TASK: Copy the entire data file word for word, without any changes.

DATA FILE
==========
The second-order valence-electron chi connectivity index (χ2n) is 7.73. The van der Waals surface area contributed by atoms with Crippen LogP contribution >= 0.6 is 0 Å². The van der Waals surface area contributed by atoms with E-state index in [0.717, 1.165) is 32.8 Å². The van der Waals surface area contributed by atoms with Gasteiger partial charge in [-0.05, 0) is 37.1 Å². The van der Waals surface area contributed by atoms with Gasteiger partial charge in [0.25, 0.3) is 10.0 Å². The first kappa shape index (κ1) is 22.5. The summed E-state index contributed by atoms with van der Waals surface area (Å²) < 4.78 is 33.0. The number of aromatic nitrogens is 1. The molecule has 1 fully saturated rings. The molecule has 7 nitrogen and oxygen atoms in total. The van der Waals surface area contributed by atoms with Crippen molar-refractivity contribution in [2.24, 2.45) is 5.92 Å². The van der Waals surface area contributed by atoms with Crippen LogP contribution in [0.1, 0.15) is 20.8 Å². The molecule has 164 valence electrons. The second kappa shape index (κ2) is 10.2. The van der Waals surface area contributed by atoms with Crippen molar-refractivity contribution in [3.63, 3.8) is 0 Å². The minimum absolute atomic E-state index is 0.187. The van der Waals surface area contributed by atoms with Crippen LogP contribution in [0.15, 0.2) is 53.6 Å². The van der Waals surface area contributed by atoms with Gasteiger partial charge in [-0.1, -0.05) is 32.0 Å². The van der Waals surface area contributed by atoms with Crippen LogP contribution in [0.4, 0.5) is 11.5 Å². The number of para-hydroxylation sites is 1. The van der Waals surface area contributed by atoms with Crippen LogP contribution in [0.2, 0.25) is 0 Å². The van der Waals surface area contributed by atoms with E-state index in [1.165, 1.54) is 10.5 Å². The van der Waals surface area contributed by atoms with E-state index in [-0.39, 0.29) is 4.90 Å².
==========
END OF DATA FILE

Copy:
The second-order valence-electron chi connectivity index (χ2n) is 7.73. The van der Waals surface area contributed by atoms with Crippen LogP contribution >= 0.6 is 0 Å². The van der Waals surface area contributed by atoms with E-state index in [0.717, 1.165) is 32.8 Å². The van der Waals surface area contributed by atoms with Gasteiger partial charge in [-0.05, 0) is 37.1 Å². The van der Waals surface area contributed by atoms with Gasteiger partial charge in [0.25, 0.3) is 10.0 Å². The first kappa shape index (κ1) is 22.5. The summed E-state index contributed by atoms with van der Waals surface area (Å²) < 4.78 is 33.0. The number of aromatic nitrogens is 1. The molecule has 1 fully saturated rings. The molecule has 7 nitrogen and oxygen atoms in total. The van der Waals surface area contributed by atoms with Crippen molar-refractivity contribution in [2.24, 2.45) is 5.92 Å². The van der Waals surface area contributed by atoms with Crippen LogP contribution in [0.1, 0.15) is 20.8 Å². The molecule has 164 valence electrons. The second kappa shape index (κ2) is 10.2. The van der Waals surface area contributed by atoms with Crippen molar-refractivity contribution in [3.63, 3.8) is 0 Å². The minimum absolute atomic E-state index is 0.187. The van der Waals surface area contributed by atoms with Crippen LogP contribution in [0.15, 0.2) is 53.6 Å². The van der Waals surface area contributed by atoms with Gasteiger partial charge in [-0.1, -0.05) is 32.0 Å². The van der Waals surface area contributed by atoms with Crippen LogP contribution in [0.4, 0.5) is 11.5 Å². The number of para-hydroxylation sites is 1. The van der Waals surface area contributed by atoms with Crippen LogP contribution in [0.2, 0.25) is 0 Å². The van der Waals surface area contributed by atoms with E-state index in [1.165, 1.54) is 10.5 Å². The van der Waals surface area contributed by atoms with E-state index in [-0.39, 0.29) is 4.90 Å².